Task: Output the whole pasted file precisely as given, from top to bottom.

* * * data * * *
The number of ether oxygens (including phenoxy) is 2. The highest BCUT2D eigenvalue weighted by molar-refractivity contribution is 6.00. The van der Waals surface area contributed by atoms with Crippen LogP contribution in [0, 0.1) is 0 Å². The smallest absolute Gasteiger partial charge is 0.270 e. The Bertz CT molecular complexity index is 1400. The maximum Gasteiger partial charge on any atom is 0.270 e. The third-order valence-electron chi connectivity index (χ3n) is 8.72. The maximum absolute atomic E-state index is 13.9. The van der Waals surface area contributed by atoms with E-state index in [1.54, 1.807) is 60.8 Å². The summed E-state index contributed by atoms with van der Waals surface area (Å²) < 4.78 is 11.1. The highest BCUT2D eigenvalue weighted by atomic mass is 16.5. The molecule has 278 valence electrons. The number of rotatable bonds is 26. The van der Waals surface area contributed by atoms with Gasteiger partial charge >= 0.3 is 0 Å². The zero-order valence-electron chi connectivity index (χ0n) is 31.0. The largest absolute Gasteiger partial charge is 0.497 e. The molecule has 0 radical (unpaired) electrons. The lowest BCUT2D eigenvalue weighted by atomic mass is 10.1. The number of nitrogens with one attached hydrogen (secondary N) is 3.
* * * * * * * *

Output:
The number of ether oxygens (including phenoxy) is 2. The highest BCUT2D eigenvalue weighted by molar-refractivity contribution is 6.00. The van der Waals surface area contributed by atoms with Crippen LogP contribution in [0, 0.1) is 0 Å². The smallest absolute Gasteiger partial charge is 0.270 e. The Bertz CT molecular complexity index is 1400. The maximum Gasteiger partial charge on any atom is 0.270 e. The third-order valence-electron chi connectivity index (χ3n) is 8.72. The maximum absolute atomic E-state index is 13.9. The van der Waals surface area contributed by atoms with E-state index in [1.54, 1.807) is 60.8 Å². The summed E-state index contributed by atoms with van der Waals surface area (Å²) < 4.78 is 11.1. The highest BCUT2D eigenvalue weighted by atomic mass is 16.5. The molecule has 278 valence electrons. The number of rotatable bonds is 26. The van der Waals surface area contributed by atoms with Gasteiger partial charge >= 0.3 is 0 Å². The zero-order valence-electron chi connectivity index (χ0n) is 31.0. The largest absolute Gasteiger partial charge is 0.497 e. The molecule has 0 radical (unpaired) electrons. The lowest BCUT2D eigenvalue weighted by atomic mass is 10.1. The number of nitrogens with one attached hydrogen (secondary N) is 3.